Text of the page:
"One is absolutely sickened, not by the crimes that the wicked have committed, but by the punishments that the good have inflicted." -- Oscar Wilde

Monday, October 31, 2016

New Zealander Peter Gardner facing death sentence for smuggling 30kgs of meth begins third year in Chinese jail

Peter Gardner
Peter Gardner
A Kiwi facing the death penalty for attempting to smuggle 30 kilograms of methamphetamine out of China will begin his 3rd year in jail without knowing his fate.

And Peter Gardner will have to wait for at least another 3 months after the Chinese court deliberating his fate had extended his detention to 25 January 2017.

His lawyer Craig Tuck said Gardner was holding up as best as could be expected under the circumstances.

"There is no indication about how long this will continue or when a decision will be made.

"He is deeply grateful for the love and support of his family and friends. The situation is extremely difficult for his family and they seek to maintain their privacy until this matter is resolved."

Gardner, a Kiwi and Australian citizen, was stopped from boarding his Sydney-bound China Southern flight from Guangzhou in November with travelling companion Kalynda Davis, after customs officials detected 30 kilograms of the drug methamphetamine, also commonly known as ice, in their bags. With a rough street value of $20 million, it was the biggest single haul of the drug ever seized at the airport.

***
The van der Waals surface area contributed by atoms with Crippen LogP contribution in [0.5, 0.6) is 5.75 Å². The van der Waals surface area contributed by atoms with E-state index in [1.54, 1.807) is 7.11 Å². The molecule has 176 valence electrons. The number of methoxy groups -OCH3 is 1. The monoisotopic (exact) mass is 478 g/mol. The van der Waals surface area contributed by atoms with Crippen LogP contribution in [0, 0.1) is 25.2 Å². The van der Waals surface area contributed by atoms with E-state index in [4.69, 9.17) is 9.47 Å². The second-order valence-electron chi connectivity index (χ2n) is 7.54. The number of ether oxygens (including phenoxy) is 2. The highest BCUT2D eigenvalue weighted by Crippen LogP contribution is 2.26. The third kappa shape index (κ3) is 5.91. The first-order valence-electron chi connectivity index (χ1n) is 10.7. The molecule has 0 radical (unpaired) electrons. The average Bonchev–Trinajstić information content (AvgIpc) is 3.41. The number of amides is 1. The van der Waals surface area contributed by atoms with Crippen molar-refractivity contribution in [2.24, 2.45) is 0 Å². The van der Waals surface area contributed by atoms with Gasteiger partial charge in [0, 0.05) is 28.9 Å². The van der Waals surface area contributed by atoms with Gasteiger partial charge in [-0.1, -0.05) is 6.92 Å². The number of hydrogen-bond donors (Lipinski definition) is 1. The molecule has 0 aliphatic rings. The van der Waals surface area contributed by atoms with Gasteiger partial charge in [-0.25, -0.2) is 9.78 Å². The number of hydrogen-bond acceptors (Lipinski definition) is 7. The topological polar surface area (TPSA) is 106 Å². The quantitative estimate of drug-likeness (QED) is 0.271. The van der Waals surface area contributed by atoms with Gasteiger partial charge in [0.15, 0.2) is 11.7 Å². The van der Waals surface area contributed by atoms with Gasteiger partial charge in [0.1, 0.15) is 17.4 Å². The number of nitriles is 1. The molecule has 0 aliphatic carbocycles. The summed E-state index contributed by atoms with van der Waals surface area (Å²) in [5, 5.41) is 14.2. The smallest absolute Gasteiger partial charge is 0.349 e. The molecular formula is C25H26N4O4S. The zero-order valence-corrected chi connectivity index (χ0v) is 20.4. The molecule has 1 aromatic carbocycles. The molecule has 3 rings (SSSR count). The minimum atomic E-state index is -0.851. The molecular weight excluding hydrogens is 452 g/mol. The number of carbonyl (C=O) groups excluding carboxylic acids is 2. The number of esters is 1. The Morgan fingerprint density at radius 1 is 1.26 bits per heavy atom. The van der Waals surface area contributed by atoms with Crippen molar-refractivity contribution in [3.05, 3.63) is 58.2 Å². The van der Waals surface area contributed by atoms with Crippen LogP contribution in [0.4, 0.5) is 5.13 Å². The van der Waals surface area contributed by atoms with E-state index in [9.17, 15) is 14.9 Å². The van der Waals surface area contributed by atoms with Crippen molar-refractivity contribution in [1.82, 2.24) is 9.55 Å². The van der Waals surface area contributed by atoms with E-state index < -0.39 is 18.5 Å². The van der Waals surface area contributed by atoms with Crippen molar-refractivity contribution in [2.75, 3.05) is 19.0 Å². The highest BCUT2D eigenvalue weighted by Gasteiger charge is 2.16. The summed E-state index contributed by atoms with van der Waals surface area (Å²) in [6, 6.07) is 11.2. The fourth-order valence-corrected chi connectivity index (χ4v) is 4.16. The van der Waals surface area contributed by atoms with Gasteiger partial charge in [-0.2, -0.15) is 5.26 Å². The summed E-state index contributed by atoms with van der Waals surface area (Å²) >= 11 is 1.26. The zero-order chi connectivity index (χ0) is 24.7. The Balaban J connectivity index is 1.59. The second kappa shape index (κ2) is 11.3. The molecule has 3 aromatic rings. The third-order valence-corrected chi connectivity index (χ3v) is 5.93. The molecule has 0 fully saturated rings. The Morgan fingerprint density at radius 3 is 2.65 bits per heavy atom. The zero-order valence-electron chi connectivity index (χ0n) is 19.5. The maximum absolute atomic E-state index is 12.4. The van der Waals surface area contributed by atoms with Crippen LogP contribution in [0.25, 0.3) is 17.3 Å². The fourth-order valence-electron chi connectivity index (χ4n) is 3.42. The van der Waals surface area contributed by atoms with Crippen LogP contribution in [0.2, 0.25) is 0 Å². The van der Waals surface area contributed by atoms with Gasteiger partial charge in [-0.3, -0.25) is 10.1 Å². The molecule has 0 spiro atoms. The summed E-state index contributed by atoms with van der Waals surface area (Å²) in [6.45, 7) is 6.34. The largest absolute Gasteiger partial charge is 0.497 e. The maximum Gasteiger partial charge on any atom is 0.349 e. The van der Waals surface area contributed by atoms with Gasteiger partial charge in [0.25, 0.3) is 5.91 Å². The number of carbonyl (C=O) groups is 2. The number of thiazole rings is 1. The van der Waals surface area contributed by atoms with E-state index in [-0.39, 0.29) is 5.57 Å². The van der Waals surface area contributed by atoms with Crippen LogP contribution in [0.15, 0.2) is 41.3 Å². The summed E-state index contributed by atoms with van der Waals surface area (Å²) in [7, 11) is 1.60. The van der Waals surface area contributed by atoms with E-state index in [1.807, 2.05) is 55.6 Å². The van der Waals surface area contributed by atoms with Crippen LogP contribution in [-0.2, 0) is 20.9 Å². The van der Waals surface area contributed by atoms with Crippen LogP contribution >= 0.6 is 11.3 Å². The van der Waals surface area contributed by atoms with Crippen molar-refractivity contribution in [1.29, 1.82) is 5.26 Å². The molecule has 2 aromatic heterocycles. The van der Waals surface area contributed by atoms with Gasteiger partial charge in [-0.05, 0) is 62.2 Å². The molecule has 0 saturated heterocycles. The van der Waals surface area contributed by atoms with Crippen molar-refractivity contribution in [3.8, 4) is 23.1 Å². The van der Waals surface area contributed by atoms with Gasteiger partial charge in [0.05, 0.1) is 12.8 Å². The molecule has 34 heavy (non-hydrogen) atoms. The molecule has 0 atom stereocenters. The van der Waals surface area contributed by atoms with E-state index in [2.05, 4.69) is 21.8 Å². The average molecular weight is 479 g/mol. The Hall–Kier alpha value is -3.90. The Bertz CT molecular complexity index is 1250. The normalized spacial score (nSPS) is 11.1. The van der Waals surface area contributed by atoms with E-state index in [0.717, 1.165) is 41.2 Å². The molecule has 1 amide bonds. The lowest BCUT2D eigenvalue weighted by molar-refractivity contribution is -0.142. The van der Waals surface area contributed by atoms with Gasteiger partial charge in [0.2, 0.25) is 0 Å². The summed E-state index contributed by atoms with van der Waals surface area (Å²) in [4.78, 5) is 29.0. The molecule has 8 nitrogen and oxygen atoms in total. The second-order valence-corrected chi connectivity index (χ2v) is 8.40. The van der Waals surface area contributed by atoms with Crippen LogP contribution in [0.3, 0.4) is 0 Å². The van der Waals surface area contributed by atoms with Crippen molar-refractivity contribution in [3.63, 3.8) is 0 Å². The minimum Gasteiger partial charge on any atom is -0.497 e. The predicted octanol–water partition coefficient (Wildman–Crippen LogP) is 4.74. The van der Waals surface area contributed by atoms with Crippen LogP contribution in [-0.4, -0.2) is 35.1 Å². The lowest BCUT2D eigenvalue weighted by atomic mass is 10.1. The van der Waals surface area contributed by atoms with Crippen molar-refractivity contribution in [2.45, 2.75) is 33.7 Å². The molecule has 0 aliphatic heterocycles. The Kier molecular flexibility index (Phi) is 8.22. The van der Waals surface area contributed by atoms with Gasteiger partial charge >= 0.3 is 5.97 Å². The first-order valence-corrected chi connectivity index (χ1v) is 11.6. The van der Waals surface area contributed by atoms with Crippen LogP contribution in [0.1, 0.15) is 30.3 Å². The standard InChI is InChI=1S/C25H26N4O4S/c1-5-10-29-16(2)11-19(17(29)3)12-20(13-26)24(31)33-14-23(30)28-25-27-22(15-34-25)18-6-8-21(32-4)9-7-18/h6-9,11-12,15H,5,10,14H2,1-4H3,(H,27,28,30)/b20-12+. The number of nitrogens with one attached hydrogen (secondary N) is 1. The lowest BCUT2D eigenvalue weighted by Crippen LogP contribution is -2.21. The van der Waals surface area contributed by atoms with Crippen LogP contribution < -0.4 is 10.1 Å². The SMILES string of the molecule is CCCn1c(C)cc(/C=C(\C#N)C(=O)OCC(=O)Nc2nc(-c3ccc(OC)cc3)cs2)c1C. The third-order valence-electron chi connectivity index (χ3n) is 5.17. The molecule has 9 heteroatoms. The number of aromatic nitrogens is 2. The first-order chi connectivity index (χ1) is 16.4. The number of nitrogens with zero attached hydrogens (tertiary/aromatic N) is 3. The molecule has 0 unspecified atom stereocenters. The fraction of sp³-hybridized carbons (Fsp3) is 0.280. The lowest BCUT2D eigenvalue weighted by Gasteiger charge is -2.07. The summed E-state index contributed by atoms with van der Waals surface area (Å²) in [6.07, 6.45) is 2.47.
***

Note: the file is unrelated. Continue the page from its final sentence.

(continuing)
In May, Gardner told a court in Guangzhou that he had been duped into being a drug mule by a sophisticated international smuggling syndicate.

"This is the biggest mistake of my life."

Gardner thought he was performance-enhancing peptides used by athletes.

A Ministry of Foreign Affairs and Trade spokesman said consular staff continued to visit Gardner regularly.

"Consular staff from the New Zealand Consulate-General in Guangzhou continue to provide advice to Mr Gardner and his family, and regularly visit to check on his well-being. Consular officials most recently visited Mr Gardner earlier this week."

He was detained on November 8, 2014, and for most of the past two years, he has shared a small cell with 20 other foreigners. Former prisoners have said the lights are kept on for 24 hours, no running water, and prisoners are fed 2 small portions of rice each day.

According to figures released earlier this year, there are an estimated 800 Kiwis in foreign prisons around the world.

Source: stuff.co.nz, October 30, 2016

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